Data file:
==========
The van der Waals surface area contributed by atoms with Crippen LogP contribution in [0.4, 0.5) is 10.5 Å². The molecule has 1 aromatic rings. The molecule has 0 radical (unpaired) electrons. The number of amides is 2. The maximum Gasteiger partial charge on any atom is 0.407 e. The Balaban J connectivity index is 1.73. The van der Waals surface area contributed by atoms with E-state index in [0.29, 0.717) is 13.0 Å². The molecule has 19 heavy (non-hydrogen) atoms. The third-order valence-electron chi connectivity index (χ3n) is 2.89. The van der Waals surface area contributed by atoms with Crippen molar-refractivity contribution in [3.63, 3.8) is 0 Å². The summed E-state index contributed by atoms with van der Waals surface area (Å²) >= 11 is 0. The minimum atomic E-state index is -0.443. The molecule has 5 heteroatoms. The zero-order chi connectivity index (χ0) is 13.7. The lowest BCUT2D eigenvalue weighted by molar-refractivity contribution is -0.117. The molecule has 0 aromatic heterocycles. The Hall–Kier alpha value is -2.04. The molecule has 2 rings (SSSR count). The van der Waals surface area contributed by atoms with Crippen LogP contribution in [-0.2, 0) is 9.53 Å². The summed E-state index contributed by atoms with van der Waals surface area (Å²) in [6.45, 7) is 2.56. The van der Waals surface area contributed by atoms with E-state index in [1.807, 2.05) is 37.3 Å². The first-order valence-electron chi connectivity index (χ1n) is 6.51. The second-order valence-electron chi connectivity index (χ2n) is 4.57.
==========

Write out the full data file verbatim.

The van der Waals surface area contributed by atoms with Crippen LogP contribution in [0.4, 0.5) is 10.5 Å². The molecule has 1 aromatic rings. The molecule has 0 radical (unpaired) electrons. The number of amides is 2. The maximum Gasteiger partial charge on any atom is 0.407 e. The Balaban J connectivity index is 1.73. The van der Waals surface area contributed by atoms with E-state index in [0.29, 0.717) is 13.0 Å². The molecule has 19 heavy (non-hydrogen) atoms. The third-order valence-electron chi connectivity index (χ3n) is 2.89. The van der Waals surface area contributed by atoms with Crippen molar-refractivity contribution in [3.63, 3.8) is 0 Å². The summed E-state index contributed by atoms with van der Waals surface area (Å²) >= 11 is 0. The minimum atomic E-state index is -0.443. The molecule has 5 heteroatoms. The zero-order chi connectivity index (χ0) is 13.7. The lowest BCUT2D eigenvalue weighted by molar-refractivity contribution is -0.117. The molecule has 0 aromatic heterocycles. The Hall–Kier alpha value is -2.04. The molecule has 2 rings (SSSR count). The van der Waals surface area contributed by atoms with Crippen LogP contribution in [-0.2, 0) is 9.53 Å². The summed E-state index contributed by atoms with van der Waals surface area (Å²) in [6.45, 7) is 2.56. The van der Waals surface area contributed by atoms with E-state index in [1.807, 2.05) is 37.3 Å². The first-order valence-electron chi connectivity index (χ1n) is 6.51. The second-order valence-electron chi connectivity index (χ2n) is 4.57.